It is equipped to stop quickly in the event of an earthquake or other emergency, with air spoilers similar to those on a plane being deployed. With the breaks deployed, this shinkansen looks like a cat. What a difference between Japan Railway trains and the still-being-repaired Amtrak Acela Express that never ran more than 150 mph and usually around 100mph. The closest thing to decent public urban transportation is NYC's subway system, but there's much to be desired. At this pace, with the American's love of cars, and perception of public transportation, the US will not be developing an effective train system anytime soon. I remeber travelling by train in Japan and across the Western USA as a kid, and am afraid to say that those fond memories will be gone in future generations.

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Monday, June 20, 2005

World Bank lends China $87 mln for renewable energy

Can you imagine the effects of the use of renewable energy in a country with 1.3 billion people? Even if 0.5% of the population in China (65,000,000 people) were to use small hydropower, wind, biomass, geothermal and/or solar energy, the effects on the environment, oil dependency, and economy would be significant enough to allow us a secure future.

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Friday, June 10, 2005

kids and technology

I know I'm getting older when I see news about how the Korean Office of Education is distributing leaflets on cellphone etiquette to elementary, junior high, and high schools. I didn't even have a cell phone in college and not until I was in grad school did I get a pager. Let's see, I started using cell phones around 1998, email around 1993, so a high school freshman now was born around the time mass email and cell phones were in use. I guess it's a similar cycle of events when I was born and TV was already in every home. I never knew a world without TV. Similarly, high schoolers never knew a world without cell phones, email, and the Internet.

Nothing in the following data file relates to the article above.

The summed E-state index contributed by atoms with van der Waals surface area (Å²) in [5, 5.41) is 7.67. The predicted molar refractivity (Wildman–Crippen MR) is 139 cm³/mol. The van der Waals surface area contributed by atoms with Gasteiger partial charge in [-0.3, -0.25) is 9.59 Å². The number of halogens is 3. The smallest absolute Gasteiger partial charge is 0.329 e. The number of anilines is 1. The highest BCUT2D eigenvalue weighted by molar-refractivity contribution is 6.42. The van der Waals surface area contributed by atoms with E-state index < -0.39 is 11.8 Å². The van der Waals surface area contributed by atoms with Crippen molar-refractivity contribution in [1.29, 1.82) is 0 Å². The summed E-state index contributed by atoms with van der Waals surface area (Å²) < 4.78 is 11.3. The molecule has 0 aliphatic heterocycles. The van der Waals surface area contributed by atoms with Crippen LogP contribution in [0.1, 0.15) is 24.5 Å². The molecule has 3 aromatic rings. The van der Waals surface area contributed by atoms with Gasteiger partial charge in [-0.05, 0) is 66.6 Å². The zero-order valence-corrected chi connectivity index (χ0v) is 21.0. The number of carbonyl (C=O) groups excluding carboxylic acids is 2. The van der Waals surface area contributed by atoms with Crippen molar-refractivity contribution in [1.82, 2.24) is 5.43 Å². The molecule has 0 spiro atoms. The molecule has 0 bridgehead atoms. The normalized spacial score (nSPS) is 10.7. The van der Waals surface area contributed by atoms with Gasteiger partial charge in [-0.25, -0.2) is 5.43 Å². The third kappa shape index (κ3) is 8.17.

I'm glad the Office of Education is trying to educate kids about etiquette. People (especially adults) need to be educated more about this, especially in public places like trains, buses, and streets. This must be a real challenge in a world where cellphones have multi-megapixel cameras, speech-to-text, mp3 players, digital satellite TV, GPS, etc. The guideline suggests ideas to prevent 'addiction' to cell phones, but if that's all they know, (just like TV was to my generation), is it considered an addiction, or is this a fact of life? This is current phenomena and not a future problem, but interesting to think about the future by looking back for a change.

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Wednesday, June 08, 2005

new fashion trend: Ruehl (Part 2)

When I wrote about Ruehl back in March, not many people had heard of it. I like this 'concept store' because they have the 'cool factor'. Now that have written up Ruehl, more investors will take notice. Its sales of $159 million were 43% higher compared with the same period a year ago, while GAP's sales decreased 3% compared with a year ago (includes GAP, Banana Republic, and Old Navy). What other retail stocks can say the same? Since 2001, it's even beaten Chico (CHS: NYSE), which has seen an unbelieveable run up in stock price. But Chico's target is for the older woman. In any case, the new breed of bringing a lifestyle store to the masses is getting to be more and more the norm. There will be a lot more stores that will try to model their brand experience of Abercrombie, Hollister, and Ruehl.

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More solar power roofing

These look like the Kyocera panels previously written about. It looks like there will be some more competition, which is great for the market. With NY, NJ, CA and other states giving subsidy on home solar panels, homeowners may start to consider installing these in the near future. Maybe the hybrid car publicity will spill over more and more into the home renewable resources ideas.

via gizmodo

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Thursday, June 02, 2005

Renewable Energies

There must be a tipping point for solar power and renewable energies in the past few months. There was an article titled "Solar power heats up" in today's Wall Street Journal. I also read an article in the MIT's Technology Review of wind power.